Analysis of first building retrofitted to EN-Eurocode 8 versus performance under near-design-level earthquake
|Title||Analysis of first building retrofitted to EN-Eurocode 8 versus performance under near-design-level earthquake|
|Publication Type||Journal Article|
|Year of Publication||2015|
|Authors||Fardis MN, Liosatou E, Kosmopoulos A|
|Journal||Bulletin of Earthquake Engineering|
|Keywords||Eurocode 8, Nonlinear dynamic analysis, Seismic assessment, Seismic damage, Seismic evaluation, Seismic rehabilitation, Seismic retrofitting|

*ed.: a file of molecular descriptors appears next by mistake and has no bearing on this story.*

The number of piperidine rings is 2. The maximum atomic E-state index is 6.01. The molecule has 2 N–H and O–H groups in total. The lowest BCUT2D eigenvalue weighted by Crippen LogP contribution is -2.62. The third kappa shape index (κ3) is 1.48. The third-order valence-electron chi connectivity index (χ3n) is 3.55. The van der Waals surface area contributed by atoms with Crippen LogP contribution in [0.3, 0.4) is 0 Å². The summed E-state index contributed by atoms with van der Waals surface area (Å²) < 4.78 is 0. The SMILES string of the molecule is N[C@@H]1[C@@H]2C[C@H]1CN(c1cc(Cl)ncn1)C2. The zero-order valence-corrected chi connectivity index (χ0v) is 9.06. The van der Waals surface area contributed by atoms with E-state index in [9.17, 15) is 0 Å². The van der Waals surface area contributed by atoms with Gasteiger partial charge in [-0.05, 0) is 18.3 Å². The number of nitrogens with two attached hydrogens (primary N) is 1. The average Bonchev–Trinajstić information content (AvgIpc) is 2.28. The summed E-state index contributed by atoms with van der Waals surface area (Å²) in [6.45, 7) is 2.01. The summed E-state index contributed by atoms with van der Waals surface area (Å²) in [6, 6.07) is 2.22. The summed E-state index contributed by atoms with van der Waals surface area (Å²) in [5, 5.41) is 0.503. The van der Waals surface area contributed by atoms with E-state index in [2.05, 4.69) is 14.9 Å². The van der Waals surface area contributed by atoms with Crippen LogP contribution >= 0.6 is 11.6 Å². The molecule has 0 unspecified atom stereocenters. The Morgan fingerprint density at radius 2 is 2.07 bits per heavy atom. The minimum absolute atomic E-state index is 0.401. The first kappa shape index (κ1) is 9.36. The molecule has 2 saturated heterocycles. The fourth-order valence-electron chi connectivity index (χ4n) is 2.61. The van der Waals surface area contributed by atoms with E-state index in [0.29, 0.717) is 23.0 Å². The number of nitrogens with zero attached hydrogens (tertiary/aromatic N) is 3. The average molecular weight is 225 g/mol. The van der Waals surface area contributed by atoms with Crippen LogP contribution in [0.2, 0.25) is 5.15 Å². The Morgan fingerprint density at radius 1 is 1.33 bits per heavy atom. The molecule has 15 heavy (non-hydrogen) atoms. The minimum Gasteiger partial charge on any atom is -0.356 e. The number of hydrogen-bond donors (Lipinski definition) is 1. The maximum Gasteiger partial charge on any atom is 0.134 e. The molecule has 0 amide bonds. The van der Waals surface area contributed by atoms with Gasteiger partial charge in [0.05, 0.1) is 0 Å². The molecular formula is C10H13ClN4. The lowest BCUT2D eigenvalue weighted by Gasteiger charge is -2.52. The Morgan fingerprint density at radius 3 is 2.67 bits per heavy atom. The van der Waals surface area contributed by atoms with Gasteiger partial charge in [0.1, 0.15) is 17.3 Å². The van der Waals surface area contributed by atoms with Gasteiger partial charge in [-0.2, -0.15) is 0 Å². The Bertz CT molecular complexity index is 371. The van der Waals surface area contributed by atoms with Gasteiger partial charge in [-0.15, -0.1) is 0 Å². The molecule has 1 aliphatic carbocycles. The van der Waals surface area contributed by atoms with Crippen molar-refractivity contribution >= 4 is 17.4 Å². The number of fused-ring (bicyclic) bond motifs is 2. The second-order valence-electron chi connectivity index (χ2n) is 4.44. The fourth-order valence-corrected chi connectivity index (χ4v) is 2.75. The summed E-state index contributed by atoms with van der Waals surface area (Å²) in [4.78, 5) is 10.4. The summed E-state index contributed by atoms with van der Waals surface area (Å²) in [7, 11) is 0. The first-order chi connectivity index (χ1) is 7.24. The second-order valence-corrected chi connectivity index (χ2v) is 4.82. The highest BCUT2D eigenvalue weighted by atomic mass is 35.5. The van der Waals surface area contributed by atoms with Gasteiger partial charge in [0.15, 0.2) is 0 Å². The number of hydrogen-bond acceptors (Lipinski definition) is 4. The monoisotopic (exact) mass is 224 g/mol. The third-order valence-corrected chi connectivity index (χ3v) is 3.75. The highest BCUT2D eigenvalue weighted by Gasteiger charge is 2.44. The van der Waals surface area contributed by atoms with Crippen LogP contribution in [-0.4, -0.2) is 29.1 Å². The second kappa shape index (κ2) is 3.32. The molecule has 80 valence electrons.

A ground motion with a PGA of 0.39 g, above the 475-year design earthquake specified in the Greek seismic code and the National Annex to Eurocode 8, was recorded about 100 m from the municipal theatre of Argostoli, the capital of the Ionian island of Kefalonia. The building, the largest in volume in the town, was designed and constructed to the 1959 seismic code for lateral loads (about 30 % of those specified today). Suffering also from severe reinforcement corrosion and poor concrete quality, it provided the ground to apply for the first time (in 2005) Part 3 of Eurocode 8 for seismic assessment and retrofitting. The assessment based on nonlinear dynamic analysis showed that the buidling was deficient even under ground motions with PGA less than 0.05 g. Alongside the need to tackle corrosion, the design of the retrofitting had to face several constraints and requirements: minimal disruption of the facility’s operation, accessibility to the foundation only along the building perimeter, no change to the façade and minimal intervention to the other lateral sides. A very cost-effective retrofitting was designed, employing: (a) one-sided RC or fibre-reinforced polymer (FRP) overlays and two new walls at the perimeter, (b) connection of the two structurally independent and torsionally imbalanced units of the building in a single structure, and (c) one-sided FRP jacketing of selected interior elements. Less than 7 years after the works were completed, the building went unscathed through a Magnitude 6.1 earthquake. Serious damage was limited to four nonstructural masonry infill panels at the penthouse, which, according to the retrofit design, could be sacrificed, so as to protect vulnerable structural elements that could not be retrofitted in the first place. Nonlinear dynamic analyses of the response of the retrofitted building to the recorded ground motions are in agreement with the observed performance. They show also that, had the as-built facility not been retrofitted, it might have collapsed in the earthquake.